Cheick KongoLost between the retirement talk of Chuck Liddell and the debacle of Silva-Leites was the surprising arrival of Cheick Kongo as a possible contender at heavyweight.

For whatever reason Kongo’s status within the heavyweight division has altered dramatically as the MMA blogosphere and UFC fans consider the Frenchman’s status within the heavyweight division.

Kongo’s most notable win is over Mirko ‘Cro Cop’ Filipovic. After that win the Frenchmen failed to beat heavyweight gatekeeper Heath Herring. But with a three fight win streak and no obvious number one contender some are considering Kongo a legitimate choice.

Brent Brookhouse of BloodyElbow puts forth the argument that Kongo’s marketability will never be higher and that the UFC should cash in on it immediately. The UFC may be less then thrilled at the possibility of giving a title shot to a less established fighter. Especially after what happened with Leites-Silva. It’s not hard to imagine Kongo employing a equally neutral strategy against the physical Lesnar or a flop fest with Frank Mir.

Ultimately the lack of a contender is connected to the issue of depth. An fact that has long since plagued the UFC’s heavyweight division. The mini-prix the UFC set up between Brock Lesnar, Frank Mir, Randy Couture and Antonio Rodrigo Nogueira is coming to a close. Yet when it ends, at UFC 100, there will be no fighter ready to take the mantle of number one contender. Nogueira and Couture both looked lackluster in their respective fights and assuming that neither is unbelievably dominant it may be safe to assume that neither will be ready for a title shot by December. Each fighters’ age may also be a factor in preventing a speedy turnaround for a late year fight card.

Who does that leave to challenge the victor of Lesnar-Mir?

The obvious answer would come from the UFC’s rising trifecta of Cain Velasquez, Shane Carwin and Junior dos Santos. But are these young fighters developed enough, both talent-wise and marketing-wise, to illicit a title shot?

Velasquez will face Heath Herring at UFC 99 and depending on the outcome we will know what quality of fighter the former Arizona State wrestler is. For whatever reason the UFC felt it was necessary to back-tech with Junior dos Santos and now he is facing Justin McCully. Not exactly a primer fight for a title shot. Carwin knocked out Gabriel Gonzaga at UFC 96 and has no opponent for his next fight. But Carwin has just now started training full time. Are his skills refined enough to face a Mir’s grappling or Lesnar’s brute force?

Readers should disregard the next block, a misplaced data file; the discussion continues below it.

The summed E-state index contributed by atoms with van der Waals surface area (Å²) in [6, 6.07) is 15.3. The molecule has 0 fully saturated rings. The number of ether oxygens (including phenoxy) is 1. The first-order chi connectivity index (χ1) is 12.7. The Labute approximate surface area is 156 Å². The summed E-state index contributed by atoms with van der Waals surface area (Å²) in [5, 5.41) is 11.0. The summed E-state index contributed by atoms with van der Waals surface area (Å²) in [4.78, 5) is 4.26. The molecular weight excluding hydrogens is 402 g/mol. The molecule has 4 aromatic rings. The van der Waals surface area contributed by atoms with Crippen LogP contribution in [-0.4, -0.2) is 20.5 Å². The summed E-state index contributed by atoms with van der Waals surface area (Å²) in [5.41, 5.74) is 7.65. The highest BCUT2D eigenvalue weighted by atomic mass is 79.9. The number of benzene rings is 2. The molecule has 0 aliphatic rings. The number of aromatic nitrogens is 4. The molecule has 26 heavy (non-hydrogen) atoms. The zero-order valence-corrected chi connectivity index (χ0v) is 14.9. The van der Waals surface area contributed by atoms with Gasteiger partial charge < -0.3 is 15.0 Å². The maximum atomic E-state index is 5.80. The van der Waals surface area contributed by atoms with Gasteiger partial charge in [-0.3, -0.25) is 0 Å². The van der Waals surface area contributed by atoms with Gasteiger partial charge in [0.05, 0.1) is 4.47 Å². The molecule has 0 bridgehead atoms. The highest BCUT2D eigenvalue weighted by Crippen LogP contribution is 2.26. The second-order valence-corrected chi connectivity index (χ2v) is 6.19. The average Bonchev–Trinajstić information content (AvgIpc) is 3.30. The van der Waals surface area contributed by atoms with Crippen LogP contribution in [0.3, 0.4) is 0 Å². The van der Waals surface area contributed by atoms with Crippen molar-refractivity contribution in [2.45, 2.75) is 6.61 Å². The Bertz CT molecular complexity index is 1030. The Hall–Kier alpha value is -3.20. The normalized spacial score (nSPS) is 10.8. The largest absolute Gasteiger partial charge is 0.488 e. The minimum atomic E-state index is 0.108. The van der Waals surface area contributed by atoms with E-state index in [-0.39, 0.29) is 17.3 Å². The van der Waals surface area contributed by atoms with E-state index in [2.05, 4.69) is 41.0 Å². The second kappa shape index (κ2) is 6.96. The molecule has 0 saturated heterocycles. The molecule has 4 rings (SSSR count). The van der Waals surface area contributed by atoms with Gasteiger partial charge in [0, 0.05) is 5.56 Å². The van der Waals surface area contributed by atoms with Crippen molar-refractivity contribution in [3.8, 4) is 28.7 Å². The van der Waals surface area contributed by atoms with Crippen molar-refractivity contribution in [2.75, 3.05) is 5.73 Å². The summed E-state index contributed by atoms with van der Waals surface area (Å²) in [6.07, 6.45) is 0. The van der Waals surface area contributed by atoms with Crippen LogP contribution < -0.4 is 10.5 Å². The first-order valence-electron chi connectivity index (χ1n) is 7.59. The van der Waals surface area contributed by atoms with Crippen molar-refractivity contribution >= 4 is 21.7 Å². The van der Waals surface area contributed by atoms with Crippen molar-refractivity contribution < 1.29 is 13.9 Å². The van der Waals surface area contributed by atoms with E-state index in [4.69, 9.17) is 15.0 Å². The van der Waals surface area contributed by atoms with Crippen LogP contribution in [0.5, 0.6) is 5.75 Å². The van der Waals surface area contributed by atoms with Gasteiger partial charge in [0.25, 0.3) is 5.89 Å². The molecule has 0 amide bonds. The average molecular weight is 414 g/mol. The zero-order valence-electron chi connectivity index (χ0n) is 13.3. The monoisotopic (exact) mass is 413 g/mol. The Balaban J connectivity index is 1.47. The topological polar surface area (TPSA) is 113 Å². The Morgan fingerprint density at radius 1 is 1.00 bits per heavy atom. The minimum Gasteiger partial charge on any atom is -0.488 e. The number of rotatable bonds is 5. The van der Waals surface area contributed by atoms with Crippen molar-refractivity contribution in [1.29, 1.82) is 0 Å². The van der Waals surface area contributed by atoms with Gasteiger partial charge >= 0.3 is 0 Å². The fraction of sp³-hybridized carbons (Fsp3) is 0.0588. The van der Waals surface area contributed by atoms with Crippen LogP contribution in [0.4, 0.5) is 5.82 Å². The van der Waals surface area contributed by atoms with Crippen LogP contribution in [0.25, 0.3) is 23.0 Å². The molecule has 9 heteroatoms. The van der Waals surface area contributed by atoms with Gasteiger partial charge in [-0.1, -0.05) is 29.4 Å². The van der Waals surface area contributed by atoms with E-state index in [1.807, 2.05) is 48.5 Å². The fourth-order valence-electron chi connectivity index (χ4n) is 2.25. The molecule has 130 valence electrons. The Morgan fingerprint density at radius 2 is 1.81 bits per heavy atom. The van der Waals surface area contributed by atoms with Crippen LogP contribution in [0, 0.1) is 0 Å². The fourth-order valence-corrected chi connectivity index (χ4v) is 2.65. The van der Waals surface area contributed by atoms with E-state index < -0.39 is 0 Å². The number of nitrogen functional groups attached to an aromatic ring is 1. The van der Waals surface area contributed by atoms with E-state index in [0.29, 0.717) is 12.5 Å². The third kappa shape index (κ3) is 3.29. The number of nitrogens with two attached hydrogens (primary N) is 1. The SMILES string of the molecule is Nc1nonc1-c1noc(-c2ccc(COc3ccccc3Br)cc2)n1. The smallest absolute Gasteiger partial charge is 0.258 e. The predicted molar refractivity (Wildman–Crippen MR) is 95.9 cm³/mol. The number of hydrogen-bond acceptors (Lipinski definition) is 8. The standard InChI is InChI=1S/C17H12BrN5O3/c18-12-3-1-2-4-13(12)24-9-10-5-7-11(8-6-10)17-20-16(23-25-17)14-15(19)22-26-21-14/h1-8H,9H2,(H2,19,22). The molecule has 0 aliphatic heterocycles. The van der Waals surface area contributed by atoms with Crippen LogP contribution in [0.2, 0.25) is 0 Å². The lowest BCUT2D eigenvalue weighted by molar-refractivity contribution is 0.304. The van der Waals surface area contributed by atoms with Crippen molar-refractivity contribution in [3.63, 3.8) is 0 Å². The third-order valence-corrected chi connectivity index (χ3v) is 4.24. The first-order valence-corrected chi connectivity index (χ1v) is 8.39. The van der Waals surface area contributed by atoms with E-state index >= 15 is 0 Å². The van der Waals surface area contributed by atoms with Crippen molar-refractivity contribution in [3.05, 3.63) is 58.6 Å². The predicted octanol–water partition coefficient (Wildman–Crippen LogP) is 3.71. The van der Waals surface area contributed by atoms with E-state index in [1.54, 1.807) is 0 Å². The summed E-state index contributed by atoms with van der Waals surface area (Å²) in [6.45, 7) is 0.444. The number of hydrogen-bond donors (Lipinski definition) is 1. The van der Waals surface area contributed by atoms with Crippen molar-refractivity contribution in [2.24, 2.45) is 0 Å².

Unfortunately the UFC let go a stable crop of heavyweight names that could of filled or at least help refine the divisional picture. While Zuffa was vindicated in their actions, due to high salaries and boring fights, perhaps it would have been prudent to keep Fabricio Werdum around a little bit longer to test one of the trifecta in a more marketed manner rather than dos Santos’ sudden knockout victory.

What truly makes the most sense right now is for Kongo to face Shane Carwin as Shawn at Fightlinker suggested. Coupled with the appropriate marketing and build up the fight could be a nice addition to the UFC 101, 102 or 103. Especially as a third fight for number one contender status. Though it may be prudent for the UFC not to announce that before hand or face an Arlovksi-Werdum fight where they are forced to back track due to dullness.

Patience is what is truly required in the heavyweight division right now. While we may grate under the lack of knowledge or certainty the picture will become more clear. Let us hope that in order to achieve clarity we don’t have to be blinded with ineptitude similar to Thales Leites and Anderson Silva.

Zak Woods is the founder of the mixed martial arts blog Image courtesy of